CITES is in effect the ‘industry regulator’ for the international trade in endangered flora and fauna, that has enabled businesses importing CITES listed endangered species to not engage – they are ‘free riding’ on the system – they get all the benefits (and profits) and cover none of the costs; and this has been allowed to go on for decades.
CITES is responsible for maintaining the integrity of the legal trade in endangered species and, as such, prevent the illegal trade. But in reality the illegal trade may be as large as 80% of the volume of legal trade, which means the illegal trade is out of control and regulation is not set up properly (In a well-regulated industry [such as aircraft components], the level of illegal parts is <10%). In addition, the current CITES system cannot provide trade analytics to prove that the sustainable use model is working.
Wildlife trafficking is not a priority for national governments or customs anywhere in the world, so resourcing even in wealthy countries is minimal. The GEF, US, EU, Germany and World Bank have provided funding to governments to address the illegal wildlife trade at about US$200 Million pa in recent years, but the illegal trade continues to grow faster than the world economy by factor of 2-3 (as reported by UNEP).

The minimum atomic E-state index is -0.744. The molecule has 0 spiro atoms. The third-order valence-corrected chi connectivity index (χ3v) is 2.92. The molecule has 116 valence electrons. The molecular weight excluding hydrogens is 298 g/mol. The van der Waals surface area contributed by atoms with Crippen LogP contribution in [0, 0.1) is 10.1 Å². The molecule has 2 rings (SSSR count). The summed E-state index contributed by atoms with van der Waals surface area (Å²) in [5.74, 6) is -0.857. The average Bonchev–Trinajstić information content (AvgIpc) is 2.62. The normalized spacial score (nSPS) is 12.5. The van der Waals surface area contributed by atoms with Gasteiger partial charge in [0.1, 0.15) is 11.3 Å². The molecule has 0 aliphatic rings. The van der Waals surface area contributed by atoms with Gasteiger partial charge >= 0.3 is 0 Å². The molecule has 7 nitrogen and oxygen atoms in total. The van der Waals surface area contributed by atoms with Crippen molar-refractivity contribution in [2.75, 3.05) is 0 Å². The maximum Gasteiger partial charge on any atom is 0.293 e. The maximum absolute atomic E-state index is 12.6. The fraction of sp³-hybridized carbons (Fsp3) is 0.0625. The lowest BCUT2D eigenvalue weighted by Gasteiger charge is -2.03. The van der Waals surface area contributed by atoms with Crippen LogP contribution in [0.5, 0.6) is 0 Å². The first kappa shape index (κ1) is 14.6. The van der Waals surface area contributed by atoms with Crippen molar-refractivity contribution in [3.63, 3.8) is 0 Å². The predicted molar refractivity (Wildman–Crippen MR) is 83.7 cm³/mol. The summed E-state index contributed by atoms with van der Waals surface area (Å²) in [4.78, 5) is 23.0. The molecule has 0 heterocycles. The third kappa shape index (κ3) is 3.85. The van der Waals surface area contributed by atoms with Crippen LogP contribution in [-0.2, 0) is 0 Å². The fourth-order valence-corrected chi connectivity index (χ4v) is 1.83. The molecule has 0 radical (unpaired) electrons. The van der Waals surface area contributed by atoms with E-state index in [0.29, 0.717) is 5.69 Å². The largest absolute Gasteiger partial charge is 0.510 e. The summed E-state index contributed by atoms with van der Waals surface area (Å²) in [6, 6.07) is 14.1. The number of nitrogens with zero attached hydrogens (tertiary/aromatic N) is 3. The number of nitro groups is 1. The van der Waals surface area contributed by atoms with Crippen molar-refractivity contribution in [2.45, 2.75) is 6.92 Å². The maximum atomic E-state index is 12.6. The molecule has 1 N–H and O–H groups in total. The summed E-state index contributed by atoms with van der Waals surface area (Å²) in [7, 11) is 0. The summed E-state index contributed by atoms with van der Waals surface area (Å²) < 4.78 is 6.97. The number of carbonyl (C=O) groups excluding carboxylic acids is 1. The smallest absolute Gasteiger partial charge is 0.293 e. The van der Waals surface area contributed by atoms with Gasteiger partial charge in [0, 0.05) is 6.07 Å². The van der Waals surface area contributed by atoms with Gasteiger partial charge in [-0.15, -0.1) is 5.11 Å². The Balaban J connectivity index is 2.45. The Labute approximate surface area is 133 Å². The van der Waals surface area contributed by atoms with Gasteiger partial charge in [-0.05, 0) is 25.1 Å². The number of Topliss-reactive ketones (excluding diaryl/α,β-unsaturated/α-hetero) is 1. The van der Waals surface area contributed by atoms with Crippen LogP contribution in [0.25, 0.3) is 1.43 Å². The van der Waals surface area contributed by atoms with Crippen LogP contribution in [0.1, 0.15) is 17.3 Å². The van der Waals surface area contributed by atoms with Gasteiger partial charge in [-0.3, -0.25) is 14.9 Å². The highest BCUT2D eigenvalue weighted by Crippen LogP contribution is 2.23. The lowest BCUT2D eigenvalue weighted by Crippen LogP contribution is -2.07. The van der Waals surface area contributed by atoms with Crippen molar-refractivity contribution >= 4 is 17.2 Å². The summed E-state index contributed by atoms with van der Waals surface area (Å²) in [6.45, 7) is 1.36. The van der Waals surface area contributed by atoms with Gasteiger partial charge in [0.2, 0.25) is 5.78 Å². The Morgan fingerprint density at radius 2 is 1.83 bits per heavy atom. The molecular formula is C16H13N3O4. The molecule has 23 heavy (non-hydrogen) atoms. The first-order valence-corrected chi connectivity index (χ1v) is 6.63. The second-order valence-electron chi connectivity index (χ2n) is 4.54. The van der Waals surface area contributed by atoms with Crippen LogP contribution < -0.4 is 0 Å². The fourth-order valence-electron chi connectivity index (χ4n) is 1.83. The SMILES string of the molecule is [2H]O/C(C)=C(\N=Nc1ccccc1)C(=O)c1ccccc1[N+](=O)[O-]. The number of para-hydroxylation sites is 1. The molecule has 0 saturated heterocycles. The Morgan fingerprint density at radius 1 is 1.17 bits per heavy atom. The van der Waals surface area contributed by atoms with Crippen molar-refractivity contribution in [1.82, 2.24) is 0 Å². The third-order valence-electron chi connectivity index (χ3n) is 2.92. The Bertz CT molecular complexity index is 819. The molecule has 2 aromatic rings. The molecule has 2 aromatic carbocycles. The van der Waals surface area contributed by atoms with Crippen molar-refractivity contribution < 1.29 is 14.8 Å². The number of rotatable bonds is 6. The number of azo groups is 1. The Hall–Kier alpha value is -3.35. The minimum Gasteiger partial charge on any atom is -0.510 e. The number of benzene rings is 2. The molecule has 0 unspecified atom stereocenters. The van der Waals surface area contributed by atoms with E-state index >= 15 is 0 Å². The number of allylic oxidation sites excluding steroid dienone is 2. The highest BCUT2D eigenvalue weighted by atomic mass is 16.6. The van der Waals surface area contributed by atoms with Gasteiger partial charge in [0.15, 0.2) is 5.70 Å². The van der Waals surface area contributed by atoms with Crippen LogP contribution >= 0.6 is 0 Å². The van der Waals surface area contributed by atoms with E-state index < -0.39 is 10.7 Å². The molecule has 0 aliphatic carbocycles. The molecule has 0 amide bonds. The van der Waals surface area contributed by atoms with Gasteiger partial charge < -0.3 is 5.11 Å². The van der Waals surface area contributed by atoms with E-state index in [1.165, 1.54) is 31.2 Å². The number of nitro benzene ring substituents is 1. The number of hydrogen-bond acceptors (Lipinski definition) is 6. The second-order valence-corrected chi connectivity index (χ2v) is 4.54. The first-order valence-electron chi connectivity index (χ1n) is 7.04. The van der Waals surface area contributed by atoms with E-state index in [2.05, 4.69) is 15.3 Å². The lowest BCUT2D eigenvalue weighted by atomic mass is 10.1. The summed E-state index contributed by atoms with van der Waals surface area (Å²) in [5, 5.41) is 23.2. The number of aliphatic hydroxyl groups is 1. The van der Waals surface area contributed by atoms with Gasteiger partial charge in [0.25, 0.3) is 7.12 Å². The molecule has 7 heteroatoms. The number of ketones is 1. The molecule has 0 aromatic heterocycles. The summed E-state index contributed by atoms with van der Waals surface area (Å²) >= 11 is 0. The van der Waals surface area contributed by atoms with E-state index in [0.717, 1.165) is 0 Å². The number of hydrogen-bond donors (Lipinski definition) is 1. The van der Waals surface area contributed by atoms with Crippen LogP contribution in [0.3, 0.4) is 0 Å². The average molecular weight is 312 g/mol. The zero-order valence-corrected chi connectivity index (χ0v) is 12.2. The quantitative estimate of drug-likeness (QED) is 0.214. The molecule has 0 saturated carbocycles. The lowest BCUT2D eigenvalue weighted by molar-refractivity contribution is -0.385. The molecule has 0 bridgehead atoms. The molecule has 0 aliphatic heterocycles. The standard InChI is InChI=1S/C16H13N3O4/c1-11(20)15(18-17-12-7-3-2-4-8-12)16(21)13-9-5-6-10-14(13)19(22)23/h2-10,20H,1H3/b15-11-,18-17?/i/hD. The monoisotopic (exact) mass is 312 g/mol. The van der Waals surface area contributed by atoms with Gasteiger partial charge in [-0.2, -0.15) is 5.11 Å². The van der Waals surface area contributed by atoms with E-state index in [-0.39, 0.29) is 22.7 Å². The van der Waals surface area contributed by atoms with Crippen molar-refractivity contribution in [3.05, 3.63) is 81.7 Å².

The disparity between funds available for regulation and monitoring compared to the scale of the trade can only be resolved by making industry pay the cost of regulation. In other industries regulated based on the Precautionary Principle, the industry mostly covers the cost of regulation and enforcement. By contrast for example, in the pharmaceuticals industry all costs of research, clinical trials and assessments demonstrating safety of products are borne by the industry.
In 2018, European Medicines Agency had an Annual budget of
€317 Million (US$350 Million), 90% from industry fees. The organisation
has 900 staff who in 2018 processed 60(!) applications (45 denied)